The recently released publication titled Možnosti vesnice (Village Potentials) offers an urbanistic portrait of twelve Czech villages. It is an alternative travel book for architecture fans and curious explorers, while it could also offer inspiration to architects, mayors and other countries in the region, by shifting the spotlight from big cities to the countryside.
The joint mission of the author and creative duo of Michaela Hečková and Matěj Chabera is to present contemporary Czech architecture. The collection focuses particularly on the architectural, social and cultural transformation of the past twenty years through Czech villages with a notable progressive urbanistic development. When selecting the twelve examples, particular attention was paid to diversity both in terms of architectural styles and the management strategies of local governments. The background research and the series of in-depth interviews unveil hidden stories, various motivations and creative compromises to the readers with the aim of capturing the factors inducing changes.
Even though the book was released in Czech language, the mentality and the concept can both serve as good examples for other countries of the region, too. We asked author Michaela Hečková to bring a few examples for our readers:
“A great example for solving local problems in an elegant manner is the village of Bratčice that lies south of Brno: originally their village square had a fire water reservoir full of mud as its center piece and public space with little benefit for locals or visitors. Working with landscape designer Dan Šamánek, the village management has converted the damp muddy land into a smart system for water retention in the form of a beautiful lake and hidden tanks. The result is a place that works in harmony with nature and gives the locals and visitors a delightful area to spend time in all year round,” Michaela shared with us.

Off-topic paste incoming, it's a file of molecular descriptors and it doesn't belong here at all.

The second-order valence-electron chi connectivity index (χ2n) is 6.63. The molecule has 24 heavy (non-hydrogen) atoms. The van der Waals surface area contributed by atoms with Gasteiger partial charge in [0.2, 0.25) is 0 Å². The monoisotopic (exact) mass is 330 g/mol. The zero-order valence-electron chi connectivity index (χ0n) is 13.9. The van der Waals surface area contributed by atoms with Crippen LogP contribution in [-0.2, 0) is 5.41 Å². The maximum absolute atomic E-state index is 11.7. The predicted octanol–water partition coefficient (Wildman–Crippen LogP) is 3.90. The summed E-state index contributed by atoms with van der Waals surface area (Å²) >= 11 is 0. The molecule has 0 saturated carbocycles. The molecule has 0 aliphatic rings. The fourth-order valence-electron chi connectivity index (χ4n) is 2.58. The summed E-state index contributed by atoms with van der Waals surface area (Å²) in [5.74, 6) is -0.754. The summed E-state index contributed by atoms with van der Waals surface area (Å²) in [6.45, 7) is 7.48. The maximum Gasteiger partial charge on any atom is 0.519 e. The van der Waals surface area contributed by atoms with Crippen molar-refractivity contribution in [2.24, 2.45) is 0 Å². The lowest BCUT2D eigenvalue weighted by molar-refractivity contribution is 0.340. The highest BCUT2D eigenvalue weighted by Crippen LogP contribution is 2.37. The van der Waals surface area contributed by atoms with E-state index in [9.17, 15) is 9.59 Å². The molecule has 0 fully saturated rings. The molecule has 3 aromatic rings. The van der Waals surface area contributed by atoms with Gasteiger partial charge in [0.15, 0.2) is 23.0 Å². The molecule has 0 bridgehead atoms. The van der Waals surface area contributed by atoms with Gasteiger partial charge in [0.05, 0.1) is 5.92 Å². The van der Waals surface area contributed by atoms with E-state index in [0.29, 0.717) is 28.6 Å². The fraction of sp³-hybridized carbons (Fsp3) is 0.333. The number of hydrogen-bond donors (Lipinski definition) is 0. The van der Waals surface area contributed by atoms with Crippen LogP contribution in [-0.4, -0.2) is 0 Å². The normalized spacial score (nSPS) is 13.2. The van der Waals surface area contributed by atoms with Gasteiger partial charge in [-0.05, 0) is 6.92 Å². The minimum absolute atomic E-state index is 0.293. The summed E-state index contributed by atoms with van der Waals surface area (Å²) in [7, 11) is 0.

“Another great place is the Caolinum center by architect Jakub Chvojka in Nevřeň, a small village next to Pilsen—the ex-European Capital of Culture. When the local pub burned down some years ago the village faced a difficult process of finding a new plan for the site that would provide a place of social gathering for the local people but next to that they also wanted to embrace one speciality they have. The result is the underground Caolinum Center, a multipurpose space that functions as a pub, a local museum and a place for all kinds of social activities. It is also the starting point of a beautiful walk to the kaolin mine located in the nearby forests,” the author explained.
The photos and graphics were made by Matěj Chabera: with the photos, he aimed for a neutral documentation, while the visual concept is intended to convey an easy to comprehend and optimist atmosphere. The recurring, abstract potato shapes symbolize an entity in constant change, which continuously grows and turns into something new: just like the Czech villages do.
Možnosti vesnice | Web